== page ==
Law professor Ethan Burger has an interesting article on political interference in Russia’s judicial processes in Legal Times. In light of the ongoing pillaging of more and more companies and seizures of private property all while the state goes to war, the earlier reactions by Western governments to Russia’s legal free fall seem tepid, naive, and ill-advised. Excerpt below.
Western political leaders have been reluctant to take decisive steps, preferring to pursue “quiet diplomacy.” They have tended to treat the tax evasion and fraud charges brought against Mikhail Khodorkovsky in 2004 as the exception — the rare case driven by politics and personality — and not the rule. Khodorkovsky was the head of the privately-owned Yukos Oil Co. At the time of its de facto seizure by the state, the company was producing about 20 percent of Russia’s oil.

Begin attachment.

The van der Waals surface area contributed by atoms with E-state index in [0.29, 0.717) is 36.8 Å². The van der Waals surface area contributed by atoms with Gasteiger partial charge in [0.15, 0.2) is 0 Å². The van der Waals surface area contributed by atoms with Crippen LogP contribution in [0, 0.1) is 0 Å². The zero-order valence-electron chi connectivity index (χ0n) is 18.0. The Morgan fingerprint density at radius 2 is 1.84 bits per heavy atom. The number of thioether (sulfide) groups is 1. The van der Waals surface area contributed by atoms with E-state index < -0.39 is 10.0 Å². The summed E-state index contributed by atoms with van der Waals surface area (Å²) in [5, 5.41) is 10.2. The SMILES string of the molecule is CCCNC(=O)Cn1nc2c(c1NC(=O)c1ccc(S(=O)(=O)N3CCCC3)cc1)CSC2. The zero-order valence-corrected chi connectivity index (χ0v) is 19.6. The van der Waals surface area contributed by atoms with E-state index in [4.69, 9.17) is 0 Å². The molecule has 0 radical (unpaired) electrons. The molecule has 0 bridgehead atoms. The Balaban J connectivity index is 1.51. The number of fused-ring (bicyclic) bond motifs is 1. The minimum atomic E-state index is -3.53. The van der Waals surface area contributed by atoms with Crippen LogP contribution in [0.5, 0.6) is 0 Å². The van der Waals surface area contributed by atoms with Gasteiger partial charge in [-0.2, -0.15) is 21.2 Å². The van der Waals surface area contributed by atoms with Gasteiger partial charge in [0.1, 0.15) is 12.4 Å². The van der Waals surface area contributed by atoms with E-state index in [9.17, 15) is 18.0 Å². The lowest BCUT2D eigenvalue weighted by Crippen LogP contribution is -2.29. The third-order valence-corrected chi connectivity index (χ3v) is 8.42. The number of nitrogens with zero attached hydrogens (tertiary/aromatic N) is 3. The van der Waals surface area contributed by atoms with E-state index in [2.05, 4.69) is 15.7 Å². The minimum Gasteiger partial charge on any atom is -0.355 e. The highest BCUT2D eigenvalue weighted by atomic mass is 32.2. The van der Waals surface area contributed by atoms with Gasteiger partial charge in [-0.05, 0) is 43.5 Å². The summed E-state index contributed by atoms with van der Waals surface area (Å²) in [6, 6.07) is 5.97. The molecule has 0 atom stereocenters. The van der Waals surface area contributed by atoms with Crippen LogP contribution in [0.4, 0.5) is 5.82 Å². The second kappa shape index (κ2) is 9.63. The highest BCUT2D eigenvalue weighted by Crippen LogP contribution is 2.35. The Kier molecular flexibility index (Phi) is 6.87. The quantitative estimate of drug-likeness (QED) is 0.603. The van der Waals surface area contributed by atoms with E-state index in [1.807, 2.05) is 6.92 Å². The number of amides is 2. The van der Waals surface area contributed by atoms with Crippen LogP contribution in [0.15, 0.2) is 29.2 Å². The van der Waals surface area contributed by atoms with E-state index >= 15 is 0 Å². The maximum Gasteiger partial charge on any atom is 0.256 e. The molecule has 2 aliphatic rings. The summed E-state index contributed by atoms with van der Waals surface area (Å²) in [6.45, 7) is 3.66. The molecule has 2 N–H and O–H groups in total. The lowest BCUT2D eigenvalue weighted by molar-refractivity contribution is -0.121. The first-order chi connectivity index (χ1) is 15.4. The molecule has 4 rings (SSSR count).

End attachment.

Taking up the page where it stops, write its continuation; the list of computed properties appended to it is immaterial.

In 2007, Yukos’ three main oil production units were sold at auction for a bargain basement price to the oil company Rosneft, which was seemingly acting on behalf of the Kremlin. Just last week, Khodorkovsky, who is serving an eight-year prison term, was denied parole.Also last year, the Russian government repeated itself: Regulatory threats were made, tax charges were threatened, and the head of the privately-owned oil company Russneft was driven to resign. Knowing not to expect justice in the courts, he fled the country.Of course, the problem of corruption in the judiciary is not unique to Russia — it is worldwide. The situation in Russia receives the attention it does because the legal disputes often involve the country’s enormous wealth in natural resources.The money at stake may go a long way to explain why lawyers and others working in an advisory or expert capacity for foreign businesses have been insufficiently vocal in their warnings. If they were too candid about the state of things in Russia, they might lose out on their share of the large sums of money being spent on commercial and technical assistance projects. Apparently, there are many lawyers paying little heed to Rule of Professional Responsibility 2.1, which provides that the lawyer acting as “advisor” shall “exercise independent professional judgment and render candid advice.”George Mason University professor Janine Wedel laid it out particularly well in Collision and Collusion, her award-winning book about the failures of Western aid to the former Soviet Union: persons working for public and private institutions don’t like to be told that their efforts are not achieving their stated goals, nor do they like having to face the possibility of finding new jobs.